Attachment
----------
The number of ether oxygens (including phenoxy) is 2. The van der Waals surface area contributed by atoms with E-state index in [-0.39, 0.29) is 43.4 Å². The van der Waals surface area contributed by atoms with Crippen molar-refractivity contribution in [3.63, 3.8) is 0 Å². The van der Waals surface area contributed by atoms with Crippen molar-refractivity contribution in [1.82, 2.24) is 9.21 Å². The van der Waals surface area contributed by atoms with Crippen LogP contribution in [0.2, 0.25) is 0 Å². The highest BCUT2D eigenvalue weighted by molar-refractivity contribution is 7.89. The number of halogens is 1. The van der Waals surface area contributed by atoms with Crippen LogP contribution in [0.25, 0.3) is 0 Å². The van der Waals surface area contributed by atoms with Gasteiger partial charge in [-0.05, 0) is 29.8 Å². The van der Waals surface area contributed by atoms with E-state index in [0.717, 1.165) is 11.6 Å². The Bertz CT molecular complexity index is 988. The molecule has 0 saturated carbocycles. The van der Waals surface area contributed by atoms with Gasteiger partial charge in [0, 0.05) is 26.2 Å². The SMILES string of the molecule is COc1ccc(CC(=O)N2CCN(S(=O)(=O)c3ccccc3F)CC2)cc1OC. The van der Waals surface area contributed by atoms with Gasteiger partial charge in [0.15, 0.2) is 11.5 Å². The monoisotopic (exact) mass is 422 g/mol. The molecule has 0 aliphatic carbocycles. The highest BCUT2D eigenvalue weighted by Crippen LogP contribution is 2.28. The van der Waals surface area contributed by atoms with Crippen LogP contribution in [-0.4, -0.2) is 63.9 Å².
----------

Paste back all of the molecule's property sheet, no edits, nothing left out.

The number of ether oxygens (including phenoxy) is 2. The van der Waals surface area contributed by atoms with E-state index in [-0.39, 0.29) is 43.4 Å². The van der Waals surface area contributed by atoms with Crippen molar-refractivity contribution in [3.63, 3.8) is 0 Å². The van der Waals surface area contributed by atoms with Crippen molar-refractivity contribution in [1.82, 2.24) is 9.21 Å². The van der Waals surface area contributed by atoms with Crippen LogP contribution in [0.2, 0.25) is 0 Å². The highest BCUT2D eigenvalue weighted by molar-refractivity contribution is 7.89. The number of halogens is 1. The van der Waals surface area contributed by atoms with Crippen LogP contribution in [0.25, 0.3) is 0 Å². The van der Waals surface area contributed by atoms with Gasteiger partial charge in [-0.05, 0) is 29.8 Å². The van der Waals surface area contributed by atoms with E-state index in [0.717, 1.165) is 11.6 Å². The Bertz CT molecular complexity index is 988. The molecule has 0 saturated carbocycles. The van der Waals surface area contributed by atoms with Gasteiger partial charge in [0, 0.05) is 26.2 Å². The SMILES string of the molecule is COc1ccc(CC(=O)N2CCN(S(=O)(=O)c3ccccc3F)CC2)cc1OC. The van der Waals surface area contributed by atoms with Gasteiger partial charge in [0.15, 0.2) is 11.5 Å². The monoisotopic (exact) mass is 422 g/mol. The molecule has 0 aliphatic carbocycles. The highest BCUT2D eigenvalue weighted by Crippen LogP contribution is 2.28. The van der Waals surface area contributed by atoms with Crippen LogP contribution in [-0.4, -0.2) is 63.9 Å².